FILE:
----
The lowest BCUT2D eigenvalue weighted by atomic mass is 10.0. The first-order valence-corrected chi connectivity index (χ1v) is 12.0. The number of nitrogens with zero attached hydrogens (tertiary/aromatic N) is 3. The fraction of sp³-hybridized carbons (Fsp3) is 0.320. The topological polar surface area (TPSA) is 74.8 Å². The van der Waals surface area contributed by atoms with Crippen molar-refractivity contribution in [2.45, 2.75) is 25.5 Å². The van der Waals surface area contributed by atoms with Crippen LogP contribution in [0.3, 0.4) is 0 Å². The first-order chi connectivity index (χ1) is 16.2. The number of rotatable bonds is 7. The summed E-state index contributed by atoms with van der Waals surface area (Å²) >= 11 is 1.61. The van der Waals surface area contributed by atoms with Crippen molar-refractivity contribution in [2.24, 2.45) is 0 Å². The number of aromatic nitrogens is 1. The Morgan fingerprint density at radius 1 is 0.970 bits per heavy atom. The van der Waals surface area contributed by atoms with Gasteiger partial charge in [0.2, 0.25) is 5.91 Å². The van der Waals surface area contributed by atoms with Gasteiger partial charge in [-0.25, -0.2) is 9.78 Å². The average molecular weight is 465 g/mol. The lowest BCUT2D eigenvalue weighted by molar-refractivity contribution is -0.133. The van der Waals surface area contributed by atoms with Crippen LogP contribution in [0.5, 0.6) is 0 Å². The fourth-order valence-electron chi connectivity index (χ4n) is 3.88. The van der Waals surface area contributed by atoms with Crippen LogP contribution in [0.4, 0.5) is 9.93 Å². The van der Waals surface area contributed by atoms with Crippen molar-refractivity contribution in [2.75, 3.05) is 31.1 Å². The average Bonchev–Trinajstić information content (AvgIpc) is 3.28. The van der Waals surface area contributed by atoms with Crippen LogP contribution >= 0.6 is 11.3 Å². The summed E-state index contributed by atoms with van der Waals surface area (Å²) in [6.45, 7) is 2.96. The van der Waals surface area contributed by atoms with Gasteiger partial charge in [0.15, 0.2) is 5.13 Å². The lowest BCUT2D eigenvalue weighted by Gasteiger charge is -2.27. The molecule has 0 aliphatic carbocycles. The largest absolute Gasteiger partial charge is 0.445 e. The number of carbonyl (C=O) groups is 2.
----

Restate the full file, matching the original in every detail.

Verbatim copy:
The lowest BCUT2D eigenvalue weighted by atomic mass is 10.0. The first-order valence-corrected chi connectivity index (χ1v) is 12.0. The number of nitrogens with zero attached hydrogens (tertiary/aromatic N) is 3. The fraction of sp³-hybridized carbons (Fsp3) is 0.320. The topological polar surface area (TPSA) is 74.8 Å². The van der Waals surface area contributed by atoms with Crippen molar-refractivity contribution in [2.45, 2.75) is 25.5 Å². The van der Waals surface area contributed by atoms with Crippen LogP contribution in [0.3, 0.4) is 0 Å². The first-order chi connectivity index (χ1) is 16.2. The number of rotatable bonds is 7. The summed E-state index contributed by atoms with van der Waals surface area (Å²) >= 11 is 1.61. The van der Waals surface area contributed by atoms with Crippen molar-refractivity contribution in [2.24, 2.45) is 0 Å². The number of aromatic nitrogens is 1. The Morgan fingerprint density at radius 1 is 0.970 bits per heavy atom. The van der Waals surface area contributed by atoms with Gasteiger partial charge in [0.2, 0.25) is 5.91 Å². The van der Waals surface area contributed by atoms with Gasteiger partial charge in [-0.25, -0.2) is 9.78 Å². The average molecular weight is 465 g/mol. The lowest BCUT2D eigenvalue weighted by molar-refractivity contribution is -0.133. The van der Waals surface area contributed by atoms with Crippen LogP contribution in [0.5, 0.6) is 0 Å². The fourth-order valence-electron chi connectivity index (χ4n) is 3.88. The van der Waals surface area contributed by atoms with Crippen LogP contribution in [0.4, 0.5) is 9.93 Å². The van der Waals surface area contributed by atoms with Crippen molar-refractivity contribution in [2.75, 3.05) is 31.1 Å². The average Bonchev–Trinajstić information content (AvgIpc) is 3.28. The van der Waals surface area contributed by atoms with Crippen LogP contribution >= 0.6 is 11.3 Å². The summed E-state index contributed by atoms with van der Waals surface area (Å²) in [6.45, 7) is 2.96. The van der Waals surface area contributed by atoms with Gasteiger partial charge in [0.15, 0.2) is 5.13 Å². The lowest BCUT2D eigenvalue weighted by Gasteiger charge is -2.27. The molecule has 0 aliphatic carbocycles. The largest absolute Gasteiger partial charge is 0.445 e. The number of carbonyl (C=O) groups is 2.